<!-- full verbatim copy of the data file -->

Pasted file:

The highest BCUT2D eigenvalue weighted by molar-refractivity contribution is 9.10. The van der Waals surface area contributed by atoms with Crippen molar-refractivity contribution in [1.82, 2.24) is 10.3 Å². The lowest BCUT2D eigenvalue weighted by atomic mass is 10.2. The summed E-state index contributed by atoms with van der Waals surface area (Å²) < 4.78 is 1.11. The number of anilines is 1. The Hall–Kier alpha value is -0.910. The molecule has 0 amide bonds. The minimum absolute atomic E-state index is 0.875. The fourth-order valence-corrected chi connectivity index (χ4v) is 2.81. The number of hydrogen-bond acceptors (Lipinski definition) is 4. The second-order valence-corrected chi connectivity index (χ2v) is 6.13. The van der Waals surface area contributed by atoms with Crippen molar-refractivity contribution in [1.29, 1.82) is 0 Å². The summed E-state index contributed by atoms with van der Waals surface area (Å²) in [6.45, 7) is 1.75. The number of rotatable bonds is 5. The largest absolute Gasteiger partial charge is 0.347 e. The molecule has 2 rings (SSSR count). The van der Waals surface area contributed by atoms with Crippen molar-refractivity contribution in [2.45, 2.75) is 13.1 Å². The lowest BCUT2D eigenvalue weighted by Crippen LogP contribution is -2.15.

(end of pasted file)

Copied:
The highest BCUT2D eigenvalue weighted by molar-refractivity contribution is 9.10. The van der Waals surface area contributed by atoms with Crippen molar-refractivity contribution in [1.82, 2.24) is 10.3 Å². The lowest BCUT2D eigenvalue weighted by atomic mass is 10.2. The summed E-state index contributed by atoms with van der Waals surface area (Å²) < 4.78 is 1.11. The number of anilines is 1. The Hall–Kier alpha value is -0.910. The molecule has 0 amide bonds. The minimum absolute atomic E-state index is 0.875. The fourth-order valence-corrected chi connectivity index (χ4v) is 2.81. The number of hydrogen-bond acceptors (Lipinski definition) is 4. The second-order valence-corrected chi connectivity index (χ2v) is 6.13. The van der Waals surface area contributed by atoms with Crippen molar-refractivity contribution in [1.29, 1.82) is 0 Å². The summed E-state index contributed by atoms with van der Waals surface area (Å²) in [6.45, 7) is 1.75. The number of rotatable bonds is 5. The largest absolute Gasteiger partial charge is 0.347 e. The molecule has 2 rings (SSSR count). The van der Waals surface area contributed by atoms with Crippen molar-refractivity contribution in [2.45, 2.75) is 13.1 Å². The lowest BCUT2D eigenvalue weighted by Crippen LogP contribution is -2.15.